Federer didn’t fold in the fourth set, breaking his opponent twice and winning the set 6-4, sealing it with a swing volley winner. The fifth set was the most enthralling, bizarre, and entertaining set of the match. Djokovic got the first break, going up 4-2, and it appeared that he would run away with the set, but Federer broke back immediately and held serve for 4-4. Djokovic was two points away from the title with Federer serving at 4-5 and 5-6, but his 38-year-old opponent held him off. With Djokovic serving at 7-7, a Federer forehand winner and two unforced errors from the racket of Djokovic brought up a break point, which Federer took with a forehand passing shot.
Serving for his 21st Grand Slam title, Federer missed a forehand, but Djokovic returned the favor to make it 15-all. Federer then slammed a 125 mph ace down the tee to move within two points of the trophy. His next serve was another ace, this one 120 mph and perfectly placed. At 40-15, Djokovic hit a deep return off a second serve, and Federer sent a forehand wide. At 40-30, the second match point, Federer approached the net and Djokovic rolled a classic crosscourt forehand past him. At deuce, Federer netted a weak forehand. On break point, he did the same. Just like that, it was 8-8, and the championship points were gone. At 11-11, Djokovic saved two break points to hold serve for the last time. Federer held to love with an ace to push the match into a deciding tiebreak.
It was fairly anticlimactic. Djokovic went ahead 4-1 early on and sealed the match with a 7-3 win in the breaker. It was his 16th slam, and he further decreased Federer’s lead on him in the all-time men’s rankings.
U.S. Open Winners: Bianca Andreescu and Rafael Nadal
Bianca Andreescu is a fantastic player. As a 19-year-old, she won Indian Wells, one of the biggest non-major tournaments, earlier this year before injuries felled her for a few months. She hasn’t lost a match outright (not because of injury) since early March. She even remarked recently that she’s kind of forgotten the feeling of losing. At the U.S. Open, Andreescu played brilliantly. She was pushed to a third set several times, but always held her nerve. Her opponent in the final? Serena Williams. Williams was the pre-match favorite, but Andreescu took the first set comfortably and went up 5-1 in the second. She had a match point when serving at 5-1, but Williams showed exceptional grit to claw back to 5-5. Many felt that a miracle Serena comeback was on the cards, but Andreescu stopped the rot and held for 6-5. With Williams serving to stay in the championship, her opponent earned a championship point at 30-40, and took the opportunity with an inside-in forehand return winner. There will surely be more majors for the young star. She may even be ranked #1 by the end of the season.
Roger Federer and his ailing back lost in the quarterfinals to Grigor Dimitrov, and Stan Wawrinka’s one-handed backhand sent Djokovic and his injured shoulder out of the tournament in the fourth round. Nadal’s draw was left relatively open, and his opponent in the final was Daniil Medvedev, a 23-year-old Russian who had dominated the North American hard court swing. Medvedev was visibly tired in his earlier matches, and he was the heavy underdog against Nadal, one of the all time greats.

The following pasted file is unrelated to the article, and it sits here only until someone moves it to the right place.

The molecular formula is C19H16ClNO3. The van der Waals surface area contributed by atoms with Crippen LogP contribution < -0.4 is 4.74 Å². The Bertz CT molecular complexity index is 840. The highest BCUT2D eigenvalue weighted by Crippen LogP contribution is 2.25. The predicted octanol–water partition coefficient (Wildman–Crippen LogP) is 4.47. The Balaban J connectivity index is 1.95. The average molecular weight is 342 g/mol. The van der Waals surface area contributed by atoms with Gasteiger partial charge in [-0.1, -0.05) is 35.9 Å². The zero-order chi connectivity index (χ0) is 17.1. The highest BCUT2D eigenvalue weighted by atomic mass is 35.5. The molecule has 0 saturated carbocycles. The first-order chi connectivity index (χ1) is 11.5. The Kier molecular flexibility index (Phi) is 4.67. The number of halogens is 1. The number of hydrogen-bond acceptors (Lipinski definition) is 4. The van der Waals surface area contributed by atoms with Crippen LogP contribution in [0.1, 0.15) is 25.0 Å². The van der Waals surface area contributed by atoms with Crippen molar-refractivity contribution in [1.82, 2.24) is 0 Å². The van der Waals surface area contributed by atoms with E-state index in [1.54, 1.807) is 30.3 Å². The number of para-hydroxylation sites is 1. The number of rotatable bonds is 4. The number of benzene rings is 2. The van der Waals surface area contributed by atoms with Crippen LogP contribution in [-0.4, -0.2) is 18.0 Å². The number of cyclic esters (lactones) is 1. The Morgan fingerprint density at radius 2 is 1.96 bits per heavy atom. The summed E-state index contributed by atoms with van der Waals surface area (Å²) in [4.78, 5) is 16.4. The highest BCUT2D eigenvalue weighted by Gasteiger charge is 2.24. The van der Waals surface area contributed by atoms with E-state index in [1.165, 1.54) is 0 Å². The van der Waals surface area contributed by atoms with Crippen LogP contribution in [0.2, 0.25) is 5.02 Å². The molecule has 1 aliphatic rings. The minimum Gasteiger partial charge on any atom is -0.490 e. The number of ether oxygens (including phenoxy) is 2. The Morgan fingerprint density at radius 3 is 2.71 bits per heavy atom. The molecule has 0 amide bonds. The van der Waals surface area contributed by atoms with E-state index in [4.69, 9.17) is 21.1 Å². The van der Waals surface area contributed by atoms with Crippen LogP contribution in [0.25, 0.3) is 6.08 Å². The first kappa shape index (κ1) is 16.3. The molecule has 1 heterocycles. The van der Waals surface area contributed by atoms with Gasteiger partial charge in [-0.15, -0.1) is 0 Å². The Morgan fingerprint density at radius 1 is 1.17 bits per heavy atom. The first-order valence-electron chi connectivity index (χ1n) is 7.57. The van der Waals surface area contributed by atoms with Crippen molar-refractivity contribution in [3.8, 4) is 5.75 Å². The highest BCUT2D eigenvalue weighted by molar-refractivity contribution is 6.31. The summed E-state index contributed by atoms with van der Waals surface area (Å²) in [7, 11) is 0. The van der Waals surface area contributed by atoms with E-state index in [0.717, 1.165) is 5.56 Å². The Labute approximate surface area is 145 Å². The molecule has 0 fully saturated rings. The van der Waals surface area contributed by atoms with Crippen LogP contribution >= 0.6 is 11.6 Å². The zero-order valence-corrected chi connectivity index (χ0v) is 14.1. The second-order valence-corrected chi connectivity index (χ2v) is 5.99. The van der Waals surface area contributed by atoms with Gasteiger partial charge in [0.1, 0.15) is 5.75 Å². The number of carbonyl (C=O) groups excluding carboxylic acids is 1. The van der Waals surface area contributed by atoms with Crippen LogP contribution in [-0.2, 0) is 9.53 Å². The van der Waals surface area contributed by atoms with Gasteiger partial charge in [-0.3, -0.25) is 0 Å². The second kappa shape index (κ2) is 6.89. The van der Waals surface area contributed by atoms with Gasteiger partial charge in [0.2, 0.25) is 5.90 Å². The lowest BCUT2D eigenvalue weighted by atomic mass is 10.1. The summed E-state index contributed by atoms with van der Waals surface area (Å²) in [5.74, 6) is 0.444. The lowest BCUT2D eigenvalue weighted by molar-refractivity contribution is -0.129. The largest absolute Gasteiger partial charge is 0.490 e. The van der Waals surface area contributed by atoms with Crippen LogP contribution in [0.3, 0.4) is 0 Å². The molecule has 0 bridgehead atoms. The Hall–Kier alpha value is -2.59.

It looked like Nadal was on course for an easy win when he won the first two sets and went up a break in the third. But Medvedev was given a lifeline when Nadal missed an easy overhead volley at 3-2 up and deuce in the third set, and the Russian broke back. He later played an exceptional return game with Nadal serving at 5-6, and took the set with an inside-out backhand winner. In the fourth set, Medvedev pounced with Nadal serving to stay in the fourth set at 4-5, and tied the match with a majestic backhand return winner struck from way outside the court. Suddenly it seemed that a huge upset could be afoot. With all the momentum behind Medvedev, Nadal had to save a couple crucial break points early in the set with some strong attacking tennis. In the fifth game, Nadal broke after a long rally, then broke again for 5-2. Medvedev, however, refused to lie down and clawed back to 5-4, saving two championship points along the way. He managed to force a break point with Nadal trying to serve out the match for a second time, but it was saved with a vicious inside-out forehand. Nadal reached championship point with a drop shot winner and took his chance with a 124 mph serve down the middle. Nadal had managed to hang on, but Medvedev pushed him to the brink and will surely be in contention for some big titles next year.
Women’s tennis is wide open. We had four different slam winners this year, and any player can upset another at any time, as demonstrated by many top players’ early losses in slams this year. However, Andreescu has been playing incredibly well, and assuming she continues her fine form, I predict she will win two slams next year. I don’t think Serena will win another slam. She made two finals this year, losing in straight sets both times. She can still compete at a high level, but when she comes up against a quality opponent in a final she’s been unable to produce her best tennis. It may well be a mental block, and at 38 years old, time isn’t on the 23-time slam champion’s side. That said, it will be a surprise to few if she manages to win another slam or more.
On the men’s side, the struggle between the Big Three (Federer, Djokovic, Nadal) continues. Federer has the most slams (20), but he is 38 years old and I think that this year’s Wimbledon final may serve as a huge mental barrier in the way of winning future slams. Federer’s chances of winning the French Open (if he decides to play) are very low- Nadal, Thiem, and Djokovic would all be heavily favored in a match against Federer. Djokovic will be a solid favorite at the Australian Open next year, as a seven-time champion. Federer’s best chance will be at Wimbledon. Again, I won’t be surprised if he wins another slam, but I don’t expect him to. Next year, I think three out of the four slams will be won by Djokovic and Nadal, and the fourth will go to a younger player like Medvedev.